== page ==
Restaurant’s Loafing on Title VII Rules on Pregnancy Discrimination Might Cost It Big

Paternalistic attitudes toward pregnant women die hard in some companies. Restaurants especially, it seems.

The latest food establishment to feel the EEOC’s heat on this is Avalona Enterprises, Inc., doing business as Loafers Lounge in Catonsville, Md.  The EEOC announced on Aug. 25 that it filed a pregnancy discrimination lawsuit under  Title VII against the company because it fired a female waitress because she was seven months pregnant.

According to the EEOC, in June 2014, the employee told her manager that she was pregnant.  Soon after, her manager repeatedly expressed concerns that her pregnancy could be a liability for Loafers.

The manager also told the employee that the restaurant would not allow her to continue working past her seventh month of pregnancy because of its concerns, the EEOC charged.  Despite her two-year tenure, Avalon terminated the employee in October 2014, during her seventh month of pregnancy, EEOC is alleging.

If the allegations are true, the restaurant clearly loafed in complying with Title VII.

You shouldn’t make the same mistake. Here’s the EEOC’s list of do’s and dont’s when it comes to pregnancy.

And here’s the EEOC’s announcement of the lawsuit.

EEOC Recovers Money for Employee Denied Religious Accommodation Over Hand Scanning

A dispute between a West Virginia coal mining company and an employee over biometric hand scanning, which an employee objected to submitting to on religious grounds, has cost the company big in a Title VII lawsuit brought on the employee’s behalf by the Equal Employment Opportunity Commission.

The lawsuit charged that Coal Company and its parent company CONSOL Energy, Inc., operators of West Virginia coal mines, requires its employees to submit to biometric hand scanning to track their time and attendance. An employee objected to this practice, citing his religious beliefs. But rather than accommodate the employee, the companies fired him.

That was a Title VII violation, a federal jury found last January. And now the judge overseeing the trial has awarded $586,860 in back pay, benefits and damages to the worker.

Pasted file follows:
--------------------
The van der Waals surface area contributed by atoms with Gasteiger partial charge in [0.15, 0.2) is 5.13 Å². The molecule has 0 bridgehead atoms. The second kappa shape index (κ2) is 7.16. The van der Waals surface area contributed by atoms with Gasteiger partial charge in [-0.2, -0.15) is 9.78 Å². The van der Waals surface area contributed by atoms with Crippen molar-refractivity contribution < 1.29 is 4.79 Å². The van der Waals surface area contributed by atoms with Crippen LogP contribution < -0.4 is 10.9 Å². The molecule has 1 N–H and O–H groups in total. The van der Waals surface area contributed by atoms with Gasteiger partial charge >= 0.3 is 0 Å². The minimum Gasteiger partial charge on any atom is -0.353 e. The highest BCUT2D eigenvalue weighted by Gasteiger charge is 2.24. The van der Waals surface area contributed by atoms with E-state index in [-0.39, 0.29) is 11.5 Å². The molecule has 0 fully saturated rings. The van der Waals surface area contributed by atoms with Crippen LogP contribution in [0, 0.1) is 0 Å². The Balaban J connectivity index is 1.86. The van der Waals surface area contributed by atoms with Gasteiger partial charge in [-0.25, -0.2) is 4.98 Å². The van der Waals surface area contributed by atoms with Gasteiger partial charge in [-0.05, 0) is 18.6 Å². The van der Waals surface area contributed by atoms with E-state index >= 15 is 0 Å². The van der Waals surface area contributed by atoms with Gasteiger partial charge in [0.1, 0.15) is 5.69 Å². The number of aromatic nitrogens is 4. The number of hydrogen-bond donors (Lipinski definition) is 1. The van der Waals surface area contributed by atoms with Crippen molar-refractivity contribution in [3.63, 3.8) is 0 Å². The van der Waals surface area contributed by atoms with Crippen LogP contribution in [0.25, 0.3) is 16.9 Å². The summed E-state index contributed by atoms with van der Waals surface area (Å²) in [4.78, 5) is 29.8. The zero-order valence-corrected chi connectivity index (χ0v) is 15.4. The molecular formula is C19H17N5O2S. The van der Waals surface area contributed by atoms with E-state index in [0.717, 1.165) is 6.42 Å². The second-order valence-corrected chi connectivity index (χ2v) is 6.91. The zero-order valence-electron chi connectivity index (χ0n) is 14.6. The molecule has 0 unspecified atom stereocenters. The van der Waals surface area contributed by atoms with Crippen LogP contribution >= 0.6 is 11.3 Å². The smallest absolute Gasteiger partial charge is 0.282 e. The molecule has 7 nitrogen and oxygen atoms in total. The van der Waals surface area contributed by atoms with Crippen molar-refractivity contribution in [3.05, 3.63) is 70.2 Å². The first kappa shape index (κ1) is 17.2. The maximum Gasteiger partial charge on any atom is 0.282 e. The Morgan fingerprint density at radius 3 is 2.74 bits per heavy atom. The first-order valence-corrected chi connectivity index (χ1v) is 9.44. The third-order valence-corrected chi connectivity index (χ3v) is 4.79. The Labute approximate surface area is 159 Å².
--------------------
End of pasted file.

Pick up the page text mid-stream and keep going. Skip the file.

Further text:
The EEOC said that the employee–who worked 35 years for the companies–repeatedly informed company officials that submitting to biometric hand scanning violated his sincerely held religious beliefs as an Evangelical Christian. He also wrote a letter to company officials explaining his beliefs about the relationship between hand-scanning technology and the “Mark of the Beast” and the Antichrist discussed in the New Testament’s Book of Revelation, and requesting an exemption from the hand scanning based on his religious beliefs.

In response, the mining companies refused to consider alternate means of tracking Butcher’s time and attendance and informed him he would be disciplined up to and including discharge if he refused to scan his hand, according to the lawsuit. EEOC charged that Butcher was forced to retire because the companies refused to provide a reasonable accommodation for his religious beliefs.

Here’s the EEOC’s announcement of the court’s award.

DOL Recovers $945K for Workers Denied Prevailing Wage by Calif. Drone Manufacturer

A company that manufactures drones for the U.S. Air Force has agreed to make up for lost wages due its workers under prevailing wage laws, the U.S. Department of Labor announced last Friday.